ColumnTurns out, making your own cheese is easier than you can imagine.
Before you start reading the rest of this column, maybe I should clarify what kind of foodie I am.
Yes, I like to cook. Yes, I like to throw dinner parties. Yes, I spend a large part of my budget on food. Yes, I pretentiously pronounce any French culinary item with a French accent. But when it comes down to it, in the kitchen, I am incredibly low maintenance.
I rarely follow recipes, I don’t measure and I have never cooked anything that requires a thermometer. I only made clarified butter for the first time last year. If it’s too complicated I won’t touch it, because in my mind, food should be approachable; able to be enjoyed by everyone.
This could be why I’ve never taken an official cooking class. There was that time in Thailand where I learned how to make curry and pad thai in a balmy open air kitchen of Chang Mai, but that’s just what you do in Thailand. Culinary classes on home turf? Never.
Fortunately I have a good friend Sarah who knows what I want better than I do.
“I found this new culinary school. I really want to take a class.”
She proceeded with a long list of very tempting options.
“Ok, Fresh Cheese 101 it is,” I responded, not totally sure what I was getting myself into.
And that’s how I came to find myself in Portland’s Culinary Workshop (PCW) on Friday night with a cooking thermometer in my hand.
PCW opened earlier this year and is the brainchild of two food-loving women, Melinda Casady and Susana Holloway. Tired of working the professional circuit of culinary schools, the women wanted a place that was open, fun and educational. It’s all about getting their students to learn about good food, the kind of philosophy that anyone with a love of good food can get behind.
My visions of an intimidating chef hovering over my shoulder as I shakily held my thermometer in boiling milk soon disappeared, and by the time Susana had put a glass of wine in my hand and a Fresh Cheese 101 print out in front of me, I realized that I felt surprisingly at home. Cooking with fresh ingredients with glass of wine in hand? If I’m perfectly honest, it’s sort of my ideal Friday night.
Susana walked us through our first concoction, lemon cheese, a simple combination of milk and lemon. Had I known cheese was this easy, I would have started making it long ago.
To quickly summarize: heat milk to a certain level, add in an acid (lemon, vinegar, rennet, etc.) to separate the protein from the water, drain in cheesecloth and then salt and flavor. Here I had visions of complex, elaborate cooking methods and really the most difficult part was choosing what herbs you wanted to throw in the farmer’s cheese. It comes as no surprise then that fresh cheese making has taken off in the underworld of foodies.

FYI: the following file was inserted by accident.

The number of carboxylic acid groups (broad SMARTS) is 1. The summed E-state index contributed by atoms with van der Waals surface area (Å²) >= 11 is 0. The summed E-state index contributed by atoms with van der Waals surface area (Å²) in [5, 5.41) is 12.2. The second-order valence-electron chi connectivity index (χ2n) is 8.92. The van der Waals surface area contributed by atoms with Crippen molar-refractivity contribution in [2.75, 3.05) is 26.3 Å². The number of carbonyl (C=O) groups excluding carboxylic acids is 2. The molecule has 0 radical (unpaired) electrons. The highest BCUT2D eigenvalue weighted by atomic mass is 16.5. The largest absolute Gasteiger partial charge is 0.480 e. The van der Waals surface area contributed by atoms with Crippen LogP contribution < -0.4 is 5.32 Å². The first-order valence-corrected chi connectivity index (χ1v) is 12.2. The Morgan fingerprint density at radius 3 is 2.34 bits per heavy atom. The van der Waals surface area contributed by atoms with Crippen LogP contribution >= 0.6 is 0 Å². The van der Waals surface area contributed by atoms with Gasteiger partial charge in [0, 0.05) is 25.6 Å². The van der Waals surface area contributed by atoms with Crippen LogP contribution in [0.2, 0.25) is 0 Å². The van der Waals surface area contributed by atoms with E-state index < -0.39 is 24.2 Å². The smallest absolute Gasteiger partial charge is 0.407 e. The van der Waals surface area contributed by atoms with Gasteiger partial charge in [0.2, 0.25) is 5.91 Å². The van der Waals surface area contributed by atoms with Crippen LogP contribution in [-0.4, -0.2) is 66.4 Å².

So we made our way through lemon cheese, farmer’s cheese, yogurt cheese (like cheese for dummies – if you have a fear of cheesemaking, start with this one, you can’t go wrong), queso fresco and even a batch of mozarella, with Susana encouraging us the entire way.
We talked extensively about the necessity of fresh ingredients – PCW’s herb mixture comes straight from Susana’s garden – and where to track down harder to find items, like cheese salt, flakier than sea salt and easily obtained at urbancheesecraft.com. If you’re a self-proclaimed “cheese whore” watch out, this site will suck you in.
I learned that although you could probably spend a month experimenting with whole cow’s milk cheese and variations on the theme, goat’s milk is a totally different endeavor, as the goat’s milk found in most grocery stores is heavily pasteurized and therefore does not do well in the cheese making process. If you want your own chèvre, you better get the milk directly from the source.
At the end of the evening I had a paper shopping bag filled with a multitude of containers carrying enough cheese to last me for an entire week; like gold to a foodie. I was smart and took it all home to my parents when I went and visited, which certainly upped the daughter points.
End result of my first culinary class venture? New cooking obsession, and one that doesn’t entail a whole lot of work and is still going to impress at dinner parties. Just think of your foodie image potential:
“May I interest you in some fresh lemon cheese with oregano?”
Your guests won’t know what to do with themselves.
As for my cooking class fear, in my three hours spent mixing cheeses in a professionally outfitted kitchen I was reminded of one thing: now matter how much measuring I refuse to do, I am in fact a total food addict.
I’ll be back. But this time with my own thermometer.
Editor’s note: This is the latest installment of Anna Brones’s weekly column at EcoSalon, Foodie Underground, discovering what’s new and different in the underground food movement, from supper clubs to mini markets to the culinary avant garde.
Images: Anna Brones